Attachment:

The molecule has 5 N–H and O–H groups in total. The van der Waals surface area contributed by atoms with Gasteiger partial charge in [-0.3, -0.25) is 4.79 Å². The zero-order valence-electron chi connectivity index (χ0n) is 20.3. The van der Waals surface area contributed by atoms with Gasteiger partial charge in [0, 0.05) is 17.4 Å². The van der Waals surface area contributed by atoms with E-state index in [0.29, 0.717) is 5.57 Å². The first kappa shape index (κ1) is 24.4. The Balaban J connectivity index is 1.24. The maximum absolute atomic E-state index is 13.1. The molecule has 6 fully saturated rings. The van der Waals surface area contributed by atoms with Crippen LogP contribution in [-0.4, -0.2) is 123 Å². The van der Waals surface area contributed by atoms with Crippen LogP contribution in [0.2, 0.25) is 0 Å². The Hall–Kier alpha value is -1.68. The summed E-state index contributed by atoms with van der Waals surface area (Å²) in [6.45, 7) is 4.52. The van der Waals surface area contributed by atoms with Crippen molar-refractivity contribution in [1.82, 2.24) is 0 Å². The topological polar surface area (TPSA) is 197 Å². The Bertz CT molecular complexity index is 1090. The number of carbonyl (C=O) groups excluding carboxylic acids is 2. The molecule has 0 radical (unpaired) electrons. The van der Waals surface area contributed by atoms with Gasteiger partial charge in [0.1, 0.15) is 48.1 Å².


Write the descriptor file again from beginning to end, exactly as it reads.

The molecule has 5 N–H and O–H groups in total. The van der Waals surface area contributed by atoms with Gasteiger partial charge in [-0.3, -0.25) is 4.79 Å². The zero-order valence-electron chi connectivity index (χ0n) is 20.3. The van der Waals surface area contributed by atoms with Gasteiger partial charge in [0, 0.05) is 17.4 Å². The van der Waals surface area contributed by atoms with E-state index in [0.29, 0.717) is 5.57 Å². The first kappa shape index (κ1) is 24.4. The Balaban J connectivity index is 1.24. The maximum absolute atomic E-state index is 13.1. The molecule has 6 fully saturated rings. The van der Waals surface area contributed by atoms with Crippen LogP contribution in [-0.4, -0.2) is 123 Å². The van der Waals surface area contributed by atoms with Crippen LogP contribution in [0.2, 0.25) is 0 Å². The Hall–Kier alpha value is -1.68. The summed E-state index contributed by atoms with van der Waals surface area (Å²) in [6.45, 7) is 4.52. The van der Waals surface area contributed by atoms with Crippen molar-refractivity contribution in [1.82, 2.24) is 0 Å². The topological polar surface area (TPSA) is 197 Å². The Bertz CT molecular complexity index is 1090. The number of carbonyl (C=O) groups excluding carboxylic acids is 2. The molecule has 0 radical (unpaired) electrons. The van der Waals surface area contributed by atoms with Gasteiger partial charge in [0.1, 0.15) is 48.1 Å².